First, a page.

Magazine article Poverty & Race

Justice in Our Community: Helping People Access Legal Infomation and Services

Magazine article Poverty & Race

Justice in Our Community: Helping People Access Legal Infomation and Services

Article excerpt

How can law students, legal aid, and willing donors best serve impoverished communities? UConn Law and Connecticut's Greater Hartford Legal Aid (GHLA) have been working together to answer that question.

The result of their efforts? The new "Justice in Our Community" Fellowship program. Law student fellows- with external support from legal aid lawyers-worked on-site in the heavily trafficked waiting room of a health center located in a high-poverty area. The results were fantastic: Fellows engaged with clients who otherwise would not have had access to lawyers, triaged intervention as needed, and provided direct assistance to people who were struggling to communicate through language and other bureaucratic barriers. The program provided donors with a direct way to invest in future legal aid attorneys and to assist an ailing community. Most importantly, the program conveyed to that community a presence that both honored them and afforded them the dignity of communication in a setting of their choosing.

In the hope that others will replicate the program, this article describes the Justice in Our Community Fellowship-a joint effort to assist and empower people living in Connecticut's lowest-income neighborhood, Hartford's North End.

Vision

In early 2015, the Auerbach Schiro Foundation approached UConn Law with a goal in mind: they wanted to provide economically disadvantaged people in Hartford's North End with easy access to legal information and assistance. GHLA had an idea that could further this goal: with the donors' contribution, GHLA would provide stipends for three law-student fellows to run a legal information and outreach table on the organization's behalf. GHLA would place the Fellows at Community Health Services (CHS), a federally-qualified health center located in the heart of the community the donors wanted to reach. For a client community with limited access to reliable transportation, this location was key.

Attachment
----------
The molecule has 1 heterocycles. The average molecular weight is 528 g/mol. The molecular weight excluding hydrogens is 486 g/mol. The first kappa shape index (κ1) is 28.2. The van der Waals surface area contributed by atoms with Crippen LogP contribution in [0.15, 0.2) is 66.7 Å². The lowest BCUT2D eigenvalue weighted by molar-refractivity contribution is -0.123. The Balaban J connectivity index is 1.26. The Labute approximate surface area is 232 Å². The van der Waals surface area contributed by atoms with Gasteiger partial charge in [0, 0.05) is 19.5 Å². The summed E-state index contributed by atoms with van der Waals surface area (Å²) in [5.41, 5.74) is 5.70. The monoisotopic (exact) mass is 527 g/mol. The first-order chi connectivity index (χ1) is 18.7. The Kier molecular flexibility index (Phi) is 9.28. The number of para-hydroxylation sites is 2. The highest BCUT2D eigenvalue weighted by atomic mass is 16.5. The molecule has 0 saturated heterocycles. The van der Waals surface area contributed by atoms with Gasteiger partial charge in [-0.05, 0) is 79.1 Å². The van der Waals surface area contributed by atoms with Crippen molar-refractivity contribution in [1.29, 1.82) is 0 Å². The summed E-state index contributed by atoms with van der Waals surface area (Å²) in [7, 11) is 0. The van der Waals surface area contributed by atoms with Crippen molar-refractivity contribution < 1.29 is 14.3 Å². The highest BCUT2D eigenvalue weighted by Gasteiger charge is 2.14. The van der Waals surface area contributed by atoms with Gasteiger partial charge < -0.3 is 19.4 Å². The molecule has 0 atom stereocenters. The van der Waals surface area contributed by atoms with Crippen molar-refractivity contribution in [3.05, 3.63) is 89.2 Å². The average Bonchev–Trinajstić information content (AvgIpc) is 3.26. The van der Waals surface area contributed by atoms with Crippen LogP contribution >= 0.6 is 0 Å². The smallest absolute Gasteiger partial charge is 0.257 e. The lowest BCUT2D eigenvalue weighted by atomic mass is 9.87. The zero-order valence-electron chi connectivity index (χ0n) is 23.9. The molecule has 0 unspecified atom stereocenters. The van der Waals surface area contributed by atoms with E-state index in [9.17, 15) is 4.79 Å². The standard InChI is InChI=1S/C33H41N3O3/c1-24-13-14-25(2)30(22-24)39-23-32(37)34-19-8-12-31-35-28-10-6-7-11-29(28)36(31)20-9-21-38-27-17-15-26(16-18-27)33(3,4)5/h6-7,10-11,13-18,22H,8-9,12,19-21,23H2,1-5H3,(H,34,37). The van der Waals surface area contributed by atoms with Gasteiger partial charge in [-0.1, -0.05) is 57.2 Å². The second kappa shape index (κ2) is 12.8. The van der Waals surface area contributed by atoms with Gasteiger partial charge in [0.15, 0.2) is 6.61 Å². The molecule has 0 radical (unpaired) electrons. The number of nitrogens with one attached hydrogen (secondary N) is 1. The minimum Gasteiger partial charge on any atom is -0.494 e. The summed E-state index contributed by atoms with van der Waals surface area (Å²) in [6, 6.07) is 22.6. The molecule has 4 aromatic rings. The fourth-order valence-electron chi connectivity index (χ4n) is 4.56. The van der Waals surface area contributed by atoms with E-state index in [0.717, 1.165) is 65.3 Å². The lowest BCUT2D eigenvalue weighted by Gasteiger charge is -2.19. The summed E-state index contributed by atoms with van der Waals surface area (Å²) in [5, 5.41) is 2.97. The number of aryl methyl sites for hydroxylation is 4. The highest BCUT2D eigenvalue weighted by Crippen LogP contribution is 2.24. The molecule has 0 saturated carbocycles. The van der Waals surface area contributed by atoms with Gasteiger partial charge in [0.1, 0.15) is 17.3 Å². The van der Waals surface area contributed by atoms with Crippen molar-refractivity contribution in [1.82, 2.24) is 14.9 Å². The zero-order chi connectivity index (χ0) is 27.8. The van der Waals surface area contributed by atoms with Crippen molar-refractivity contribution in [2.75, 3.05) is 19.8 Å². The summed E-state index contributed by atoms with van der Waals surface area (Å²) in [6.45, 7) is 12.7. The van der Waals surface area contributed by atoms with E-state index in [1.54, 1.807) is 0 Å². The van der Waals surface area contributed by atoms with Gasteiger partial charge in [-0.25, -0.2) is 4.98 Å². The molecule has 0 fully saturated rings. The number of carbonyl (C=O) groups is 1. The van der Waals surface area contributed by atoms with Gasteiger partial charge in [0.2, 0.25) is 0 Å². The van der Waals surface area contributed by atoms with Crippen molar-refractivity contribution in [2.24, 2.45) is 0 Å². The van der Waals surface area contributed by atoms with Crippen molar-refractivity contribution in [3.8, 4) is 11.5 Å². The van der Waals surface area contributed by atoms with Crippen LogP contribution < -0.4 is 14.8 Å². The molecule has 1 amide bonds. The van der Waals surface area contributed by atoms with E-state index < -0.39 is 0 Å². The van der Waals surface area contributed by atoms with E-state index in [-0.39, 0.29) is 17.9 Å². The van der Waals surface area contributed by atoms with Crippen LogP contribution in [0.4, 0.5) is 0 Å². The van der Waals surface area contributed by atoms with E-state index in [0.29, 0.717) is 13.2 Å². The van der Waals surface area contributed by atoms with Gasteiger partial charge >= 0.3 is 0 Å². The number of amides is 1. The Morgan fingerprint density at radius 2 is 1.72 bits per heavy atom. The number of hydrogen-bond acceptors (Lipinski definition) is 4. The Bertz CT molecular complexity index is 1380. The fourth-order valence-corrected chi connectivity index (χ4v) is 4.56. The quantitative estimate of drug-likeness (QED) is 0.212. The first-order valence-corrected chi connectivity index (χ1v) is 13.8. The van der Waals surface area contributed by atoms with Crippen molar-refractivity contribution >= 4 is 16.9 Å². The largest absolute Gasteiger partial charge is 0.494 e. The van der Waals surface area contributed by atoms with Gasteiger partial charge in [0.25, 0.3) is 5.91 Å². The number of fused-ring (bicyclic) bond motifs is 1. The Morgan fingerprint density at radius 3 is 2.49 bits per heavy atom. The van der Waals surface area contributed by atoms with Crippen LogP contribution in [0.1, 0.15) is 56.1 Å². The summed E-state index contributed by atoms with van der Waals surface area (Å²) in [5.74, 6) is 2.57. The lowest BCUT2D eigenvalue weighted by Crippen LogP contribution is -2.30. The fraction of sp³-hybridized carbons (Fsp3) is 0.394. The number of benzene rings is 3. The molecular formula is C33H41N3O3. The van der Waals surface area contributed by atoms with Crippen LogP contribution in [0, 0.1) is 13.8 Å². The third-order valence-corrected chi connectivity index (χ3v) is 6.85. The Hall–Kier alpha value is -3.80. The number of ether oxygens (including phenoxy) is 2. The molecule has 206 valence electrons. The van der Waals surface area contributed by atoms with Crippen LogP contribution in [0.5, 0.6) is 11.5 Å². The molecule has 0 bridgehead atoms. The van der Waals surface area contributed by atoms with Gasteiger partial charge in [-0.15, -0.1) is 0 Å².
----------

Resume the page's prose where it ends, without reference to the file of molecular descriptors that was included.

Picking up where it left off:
Structure

UConn Law helped develop the project, and students, especially those interested in public interest work, jumped at the chance to apply for paid legal experience.

Each Fellow would spend six hours per week conducting outreach at CHS, and six hours per week at the GHLA office, helping with research projects and following up with people they met in the community. The students were first trained in substantive law, legal ethics, confidentiality, and identifying issues the Fellows might encounter. As the year progressed, Fellows received additional substantive trainings in legal issues that commonly were mentioned at CHS. Their knowledge grew as the term progressed, but they also worked in connection with a reliable support network: when they needed to, they would send an email to GHLS staff and get an almost-immediate response. The key was that the Fellows were never left on their own: they were serving as the face of GHLA in the community, and they had GHLA's entire staff behind them.

At first, "outreach" was ambiguous: having a regular arm in the community was new to everyone involved, and it was hard to know if the goals would match the reality at CHS. Over time, however, "outreach" developed into a well-established system for reaching potential clients and community members. Equipped with a GHLA poster and legal-information pamphlets, the Fellows worked in pairs at a table in the highly-trafficked CHS lobby every Monday, Wednesday, and Friday afternoon. A GHLA attorney supervised and assisted once a week. The consistency of this approach proved to be extremely valuable in forming relationships with members of the community.

Interaction with Client Community

Profile of Client Community and Scope of Services

Clients ranged in age from early twenties to late sixties. The majority of the community members were Latino or African-American, and most interactions were in English or a combination of Spanish and English. Fellows spoke to more female identified community members than male identified members. …

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